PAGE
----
Twitter Team Reviewing Harmful Content Related to Capitol Attack Riles Conservative Critics

Twitter Team Reviewing Harmful Content Related to Capitol Attack Riles Conservative Critics Twitter Team Reviewing Harmful Content Related to Capitol Attack Riles Conservative Critics (Budrul Chukrut/Sipa via AP Images)

By Fran Beyer | Wednesday, 05 January 2022 12:19 PM

Twitter has created a team to review the site for harmful content ahead of the one-year anniversary of the Jan. 6 Capitol attack, raising concern among some conservative users of the social media platform.

Reuters, which first reported the development, noted that both Twitter and Facebook were accused of helping extremists organize the siege to block Congress from certifying President Joe Biden's election victory.

According to the news agency, Twitter said employees from teams across the company, including site integrity and trust and safety, will watch for tweets and accounts that incite violence.

The social media platform didn’t say how many people were on the monitoring team. The company also said it would continue to monitor trending topics and search results on the platform for harmful content, Reuters reported.

One user quickly sent up an alarm.

"Major purge of conservatives coming. Plan accordingly," wrote the user.

Another poster noted: "it's funny because psychologically speaking the entirety of social media is ‘harmful content’ Twitter, monitor thyself."

One critic sarcastically wrote: "Twitter creates a second dedicated team to create ‘harmful content’ on 6 Jan anniversary, so Team 1 isn’t bored stiff," using the hashtag PropagandaWars.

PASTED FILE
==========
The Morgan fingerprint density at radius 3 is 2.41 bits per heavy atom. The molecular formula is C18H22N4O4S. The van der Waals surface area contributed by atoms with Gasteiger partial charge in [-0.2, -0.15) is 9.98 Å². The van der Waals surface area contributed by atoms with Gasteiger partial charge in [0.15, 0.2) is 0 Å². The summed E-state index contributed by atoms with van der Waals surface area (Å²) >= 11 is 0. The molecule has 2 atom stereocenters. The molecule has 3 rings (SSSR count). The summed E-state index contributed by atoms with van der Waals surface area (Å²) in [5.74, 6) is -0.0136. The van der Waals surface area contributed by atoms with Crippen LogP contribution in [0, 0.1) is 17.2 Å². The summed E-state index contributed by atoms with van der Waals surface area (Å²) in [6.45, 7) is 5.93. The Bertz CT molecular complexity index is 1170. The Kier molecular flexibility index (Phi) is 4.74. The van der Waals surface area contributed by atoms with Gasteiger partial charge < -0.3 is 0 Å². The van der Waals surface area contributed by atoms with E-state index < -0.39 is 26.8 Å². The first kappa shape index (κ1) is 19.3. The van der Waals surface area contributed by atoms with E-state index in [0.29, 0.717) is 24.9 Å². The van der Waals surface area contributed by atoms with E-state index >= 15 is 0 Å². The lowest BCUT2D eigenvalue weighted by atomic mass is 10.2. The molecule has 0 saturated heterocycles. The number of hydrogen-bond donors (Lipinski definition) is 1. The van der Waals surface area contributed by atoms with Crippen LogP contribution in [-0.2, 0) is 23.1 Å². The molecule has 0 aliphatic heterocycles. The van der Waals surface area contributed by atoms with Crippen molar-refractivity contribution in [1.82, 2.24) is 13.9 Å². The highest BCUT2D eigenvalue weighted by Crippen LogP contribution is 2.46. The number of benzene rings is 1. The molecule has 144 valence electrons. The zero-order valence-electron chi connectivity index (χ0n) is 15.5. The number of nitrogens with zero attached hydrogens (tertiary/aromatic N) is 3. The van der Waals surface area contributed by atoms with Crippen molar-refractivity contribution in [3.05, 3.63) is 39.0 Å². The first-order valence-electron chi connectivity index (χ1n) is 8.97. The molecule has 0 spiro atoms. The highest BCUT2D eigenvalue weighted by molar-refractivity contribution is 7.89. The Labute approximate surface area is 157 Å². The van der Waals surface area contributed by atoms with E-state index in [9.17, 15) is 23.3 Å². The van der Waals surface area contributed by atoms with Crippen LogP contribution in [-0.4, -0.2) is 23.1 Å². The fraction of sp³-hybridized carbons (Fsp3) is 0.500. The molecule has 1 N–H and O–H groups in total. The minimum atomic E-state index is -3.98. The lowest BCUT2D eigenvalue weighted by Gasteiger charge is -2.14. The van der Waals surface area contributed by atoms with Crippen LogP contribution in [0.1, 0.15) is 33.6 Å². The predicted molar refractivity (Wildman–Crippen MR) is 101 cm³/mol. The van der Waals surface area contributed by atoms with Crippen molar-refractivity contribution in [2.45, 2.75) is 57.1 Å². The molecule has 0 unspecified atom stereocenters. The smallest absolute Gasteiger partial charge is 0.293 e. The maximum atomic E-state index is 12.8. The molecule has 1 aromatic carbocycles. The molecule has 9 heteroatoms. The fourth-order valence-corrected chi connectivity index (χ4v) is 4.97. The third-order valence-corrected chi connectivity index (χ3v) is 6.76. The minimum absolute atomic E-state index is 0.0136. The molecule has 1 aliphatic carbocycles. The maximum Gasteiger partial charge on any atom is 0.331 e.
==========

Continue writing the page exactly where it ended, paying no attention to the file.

Still another argued:"What they mean by ‘harmful’ is anything or anyone who will go against the Democrats’ narrative."

Another wrote: "it won't do much but paint conservatives in a broad brush to purge em in time for the Midterms."

In March, the chief executives of Twitter, Google, and Meta Platforms Inc. — the new name for Facebook — testified in a hearing before Congress and were asked by U.S. lawmakers whether their platforms bore some responsibility for the violent attack.

Jack Dorsey, who was Twitter's chief executive at the time, was the only honcho who answered "yes," adding the "broader ecosystem" had to be taken into account.

"Our approach both before and after January 6 has been to take strong enforcement action against accounts and Tweets that incite violence or have the potential to lead to offline harm," a Twitter spokesperson said in a statement to Reuters on Tuesday.